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The Music Industry’s Stake In Reality Talent Showsby Sting7 -- 05/28/2003
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Back when American Idol first started, there were plenty of detractors. Plenty. And, even as the phenomenon grew, there were still detractors. Justin Timberlake doesn't think there is any "real talent" on Idol. John Mayer says "no real artist" would do a show like Idol.
Much to everyone's surprise, Kelly Clarkson's album Thankful, exceeded all expectations. The notion of a reality show producing a legitimate star was not so silly. BMG's RCA Records signed on for the right to have a "first look" at signing the American Idol finalists to recording contracts.
The other labels are starting to catch on. "Signing any new artist is always a risk, and there are never any guarantees," says Ted Wagner, VP of national country promotion for Columbia Nashville. "But if these TV shows are one more way to our artists, it's a chance worth taking."
American Juniors (an American Idol spinoff for 6- to 13-year-olds that will lead to the formation of a five-person singing group) will debut soon, while Fame has premiered, and revealed the winner will have some form of a record deal with Johnny Wright's Wire Records. No partnership agreement has been announced for American Juniors. (In fact, there is next to no information on American Juniors at all - even its length is under question as it appears on both the summer and fall schedules for Fox.)
So, why the attitude change? BMG took on the American Idol recordings, including Kelly Clarkson's debut album, Thankful, which topped the Billboard 200 album charts, and her first single, "A Moment Like This/Before Your Love," which hit number one on the Billboard Hot 100. The finale show revealed that Thankful has gone platinum (sold 1,000,000 copies since its April 15 release), according to Nielsen SoundScan.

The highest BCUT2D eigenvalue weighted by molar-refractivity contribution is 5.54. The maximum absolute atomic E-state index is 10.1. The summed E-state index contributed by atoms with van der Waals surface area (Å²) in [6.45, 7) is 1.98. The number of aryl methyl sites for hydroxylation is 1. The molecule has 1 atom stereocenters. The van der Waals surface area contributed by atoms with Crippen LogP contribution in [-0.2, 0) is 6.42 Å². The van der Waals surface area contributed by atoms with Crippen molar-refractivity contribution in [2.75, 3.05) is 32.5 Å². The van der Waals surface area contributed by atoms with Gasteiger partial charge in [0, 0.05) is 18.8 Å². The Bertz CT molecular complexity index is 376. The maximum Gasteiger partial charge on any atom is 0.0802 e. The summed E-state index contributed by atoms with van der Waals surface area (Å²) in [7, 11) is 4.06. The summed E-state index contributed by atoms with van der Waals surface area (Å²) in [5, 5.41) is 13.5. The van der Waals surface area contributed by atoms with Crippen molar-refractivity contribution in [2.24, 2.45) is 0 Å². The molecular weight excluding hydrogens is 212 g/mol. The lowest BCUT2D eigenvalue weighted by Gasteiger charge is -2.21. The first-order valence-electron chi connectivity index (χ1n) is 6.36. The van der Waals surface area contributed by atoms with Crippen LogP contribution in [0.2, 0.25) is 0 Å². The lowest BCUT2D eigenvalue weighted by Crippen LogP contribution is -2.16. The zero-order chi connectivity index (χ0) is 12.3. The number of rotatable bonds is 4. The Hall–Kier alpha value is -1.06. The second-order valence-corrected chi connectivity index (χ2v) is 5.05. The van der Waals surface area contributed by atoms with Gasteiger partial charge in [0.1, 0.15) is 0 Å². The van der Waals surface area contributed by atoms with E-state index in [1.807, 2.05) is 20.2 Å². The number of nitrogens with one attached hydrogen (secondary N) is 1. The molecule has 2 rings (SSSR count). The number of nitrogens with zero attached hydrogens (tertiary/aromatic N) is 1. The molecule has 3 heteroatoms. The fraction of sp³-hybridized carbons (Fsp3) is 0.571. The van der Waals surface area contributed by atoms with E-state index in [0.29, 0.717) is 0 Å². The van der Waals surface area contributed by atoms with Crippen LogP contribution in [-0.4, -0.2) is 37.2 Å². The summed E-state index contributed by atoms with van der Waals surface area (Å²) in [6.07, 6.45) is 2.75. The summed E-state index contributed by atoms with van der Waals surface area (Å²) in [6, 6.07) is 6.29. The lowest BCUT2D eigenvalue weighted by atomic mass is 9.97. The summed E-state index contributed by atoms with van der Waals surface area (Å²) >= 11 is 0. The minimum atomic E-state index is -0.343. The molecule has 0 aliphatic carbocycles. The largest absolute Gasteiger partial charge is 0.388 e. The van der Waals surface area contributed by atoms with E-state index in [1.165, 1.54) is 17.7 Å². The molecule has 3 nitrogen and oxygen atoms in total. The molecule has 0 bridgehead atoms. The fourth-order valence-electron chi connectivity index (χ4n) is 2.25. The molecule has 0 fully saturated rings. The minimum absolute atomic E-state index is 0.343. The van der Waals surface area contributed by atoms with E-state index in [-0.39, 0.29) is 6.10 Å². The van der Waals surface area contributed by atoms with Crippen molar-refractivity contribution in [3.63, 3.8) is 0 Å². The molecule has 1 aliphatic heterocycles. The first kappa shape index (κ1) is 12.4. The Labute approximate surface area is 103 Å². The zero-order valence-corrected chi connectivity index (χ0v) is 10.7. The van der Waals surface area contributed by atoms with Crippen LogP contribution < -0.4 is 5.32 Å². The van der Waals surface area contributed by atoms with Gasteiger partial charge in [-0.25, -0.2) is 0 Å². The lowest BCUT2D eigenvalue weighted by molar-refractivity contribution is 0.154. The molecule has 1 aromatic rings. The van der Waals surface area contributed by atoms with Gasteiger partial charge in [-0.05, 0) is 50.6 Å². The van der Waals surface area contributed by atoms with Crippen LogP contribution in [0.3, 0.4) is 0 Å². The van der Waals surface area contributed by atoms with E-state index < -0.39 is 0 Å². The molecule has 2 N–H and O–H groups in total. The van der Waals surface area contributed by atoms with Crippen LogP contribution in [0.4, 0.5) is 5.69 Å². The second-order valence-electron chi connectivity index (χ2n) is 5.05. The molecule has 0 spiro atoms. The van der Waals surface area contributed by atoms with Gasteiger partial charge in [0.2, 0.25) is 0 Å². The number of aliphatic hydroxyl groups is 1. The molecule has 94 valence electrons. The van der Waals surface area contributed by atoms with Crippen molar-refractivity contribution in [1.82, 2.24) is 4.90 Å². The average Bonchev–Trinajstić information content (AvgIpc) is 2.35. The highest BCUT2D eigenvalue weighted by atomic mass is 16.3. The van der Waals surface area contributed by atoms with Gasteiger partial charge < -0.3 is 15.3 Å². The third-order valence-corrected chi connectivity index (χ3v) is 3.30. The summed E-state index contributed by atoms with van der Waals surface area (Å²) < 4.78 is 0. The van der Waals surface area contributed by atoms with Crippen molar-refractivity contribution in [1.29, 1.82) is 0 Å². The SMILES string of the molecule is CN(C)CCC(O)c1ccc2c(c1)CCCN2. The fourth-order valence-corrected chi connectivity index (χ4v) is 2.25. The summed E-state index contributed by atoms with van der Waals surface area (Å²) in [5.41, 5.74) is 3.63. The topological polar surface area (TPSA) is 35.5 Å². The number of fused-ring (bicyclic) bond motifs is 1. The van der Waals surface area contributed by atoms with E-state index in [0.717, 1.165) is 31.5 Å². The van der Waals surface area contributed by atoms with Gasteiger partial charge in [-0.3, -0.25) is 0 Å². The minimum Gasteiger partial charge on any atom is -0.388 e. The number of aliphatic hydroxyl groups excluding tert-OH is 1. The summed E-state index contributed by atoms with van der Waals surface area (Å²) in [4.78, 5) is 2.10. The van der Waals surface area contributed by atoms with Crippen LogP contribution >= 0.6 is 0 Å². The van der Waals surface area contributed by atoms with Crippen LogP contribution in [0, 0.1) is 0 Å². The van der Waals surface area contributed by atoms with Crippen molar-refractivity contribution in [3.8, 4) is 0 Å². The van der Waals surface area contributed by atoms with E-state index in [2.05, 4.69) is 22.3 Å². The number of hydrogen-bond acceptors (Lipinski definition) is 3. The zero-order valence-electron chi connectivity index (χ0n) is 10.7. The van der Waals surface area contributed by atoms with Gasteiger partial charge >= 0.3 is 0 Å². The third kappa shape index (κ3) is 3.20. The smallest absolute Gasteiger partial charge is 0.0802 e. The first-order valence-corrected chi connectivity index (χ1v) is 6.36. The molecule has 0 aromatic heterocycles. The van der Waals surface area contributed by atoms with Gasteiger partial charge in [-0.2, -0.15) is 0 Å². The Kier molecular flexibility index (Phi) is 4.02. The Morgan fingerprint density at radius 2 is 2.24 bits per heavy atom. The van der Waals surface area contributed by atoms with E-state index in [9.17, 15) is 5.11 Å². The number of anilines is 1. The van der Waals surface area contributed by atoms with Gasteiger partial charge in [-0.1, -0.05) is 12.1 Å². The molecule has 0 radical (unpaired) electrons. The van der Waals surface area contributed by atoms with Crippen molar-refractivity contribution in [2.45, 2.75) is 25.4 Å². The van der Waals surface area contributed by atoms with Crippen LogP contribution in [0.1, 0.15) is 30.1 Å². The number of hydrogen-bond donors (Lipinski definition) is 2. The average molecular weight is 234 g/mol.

There's reason to be excited by upcoming recordings from show winners. Ruben Studdard, who is signed to J Records, will have his first single, "Flying Without Wings," released in June. Nashville Star's winner, Buddy Jewell, has already released his first single, "Help Pour Out the Rain (Lacey's Song)" and it debuted at 44 on Billboard's Hot Country Singles & Tracks. Billboard says he is "the highest-debuting new solo artist on the chart since the Nielsen Broadcast Data Systems era began in 1990." Jewell's first album, produced by Clint Black, is expected to drop July 1. American Idol runner-ups Justin Guarini and Clay Aiken are also on track to have albums released. Guarini's album comes out in June. Aiken will have a single next month, and an album in December. (You can, of course, order any or all of these in the right column of this website.)
Clive Davis doesn't see any difference in where talent comes from. "My approach is to put blinders on when I make records with artists like Kelly Clarkson, Justin Guarini, and Tamyra Gray," Davis says. "By that, I mean it's a mistake to treat their albums like souvenir albums for the show."
Of course, you don't have to be Top 2 to get a deal. Tamyra Gray's (fourth place, season one) first album will be released on J Records, part of the RCA Music Group. RJ Helton (fifth place season one) has signed with Gospocentric/B-Rite Music, which is distributed by BMG. His debut album is due this fall. But, things don't always go as planned. Star Search's first adult-singer winner, Jake Simpson, released an album April 1. It has sold only 10,000 copies to date.
"American Idol and Nashville Star have done better jobs at marketing these artists than some of the other talent shows," observes Mike Fuller, music buyer for Amarillo, Texas-based retail chain Hastings Books, Music & Video. He sees the potential for Buddy Jewell to put up Clarkson-like numbers with his album. Personally, I think Jewell's album is a guaranteed number one. The buzz is tremendous. The Ruben and Clay show is getting rave reviews - while there are still those who want to take shots at reality TV, they never seem to deny the talent of American's favorite new duo. Suddenly, that scoffing is kind of hollow.
Sting7 can be reached at firstname.lastname@example.org.
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